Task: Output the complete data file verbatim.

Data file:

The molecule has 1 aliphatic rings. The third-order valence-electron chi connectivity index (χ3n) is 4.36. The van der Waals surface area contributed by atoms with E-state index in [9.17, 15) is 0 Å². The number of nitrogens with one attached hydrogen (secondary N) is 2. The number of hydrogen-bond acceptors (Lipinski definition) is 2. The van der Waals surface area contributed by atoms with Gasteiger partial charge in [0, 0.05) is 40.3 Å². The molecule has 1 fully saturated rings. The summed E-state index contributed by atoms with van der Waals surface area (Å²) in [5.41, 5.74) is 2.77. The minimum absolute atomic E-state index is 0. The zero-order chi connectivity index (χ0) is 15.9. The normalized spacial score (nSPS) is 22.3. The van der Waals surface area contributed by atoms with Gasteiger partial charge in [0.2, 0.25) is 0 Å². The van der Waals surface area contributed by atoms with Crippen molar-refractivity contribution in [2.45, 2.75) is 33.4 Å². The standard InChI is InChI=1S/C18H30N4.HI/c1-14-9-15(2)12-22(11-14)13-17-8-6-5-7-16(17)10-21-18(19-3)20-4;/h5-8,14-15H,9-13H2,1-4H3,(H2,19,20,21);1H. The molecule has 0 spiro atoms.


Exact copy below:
The molecule has 1 aliphatic rings. The third-order valence-electron chi connectivity index (χ3n) is 4.36. The van der Waals surface area contributed by atoms with E-state index in [9.17, 15) is 0 Å². The number of nitrogens with one attached hydrogen (secondary N) is 2. The number of hydrogen-bond acceptors (Lipinski definition) is 2. The van der Waals surface area contributed by atoms with Gasteiger partial charge in [0, 0.05) is 40.3 Å². The molecule has 1 fully saturated rings. The summed E-state index contributed by atoms with van der Waals surface area (Å²) in [5.41, 5.74) is 2.77. The minimum absolute atomic E-state index is 0. The zero-order chi connectivity index (χ0) is 15.9. The normalized spacial score (nSPS) is 22.3. The van der Waals surface area contributed by atoms with Gasteiger partial charge in [0.2, 0.25) is 0 Å². The van der Waals surface area contributed by atoms with Crippen molar-refractivity contribution in [2.45, 2.75) is 33.4 Å². The standard InChI is InChI=1S/C18H30N4.HI/c1-14-9-15(2)12-22(11-14)13-17-8-6-5-7-16(17)10-21-18(19-3)20-4;/h5-8,14-15H,9-13H2,1-4H3,(H2,19,20,21);1H. The molecule has 0 spiro atoms.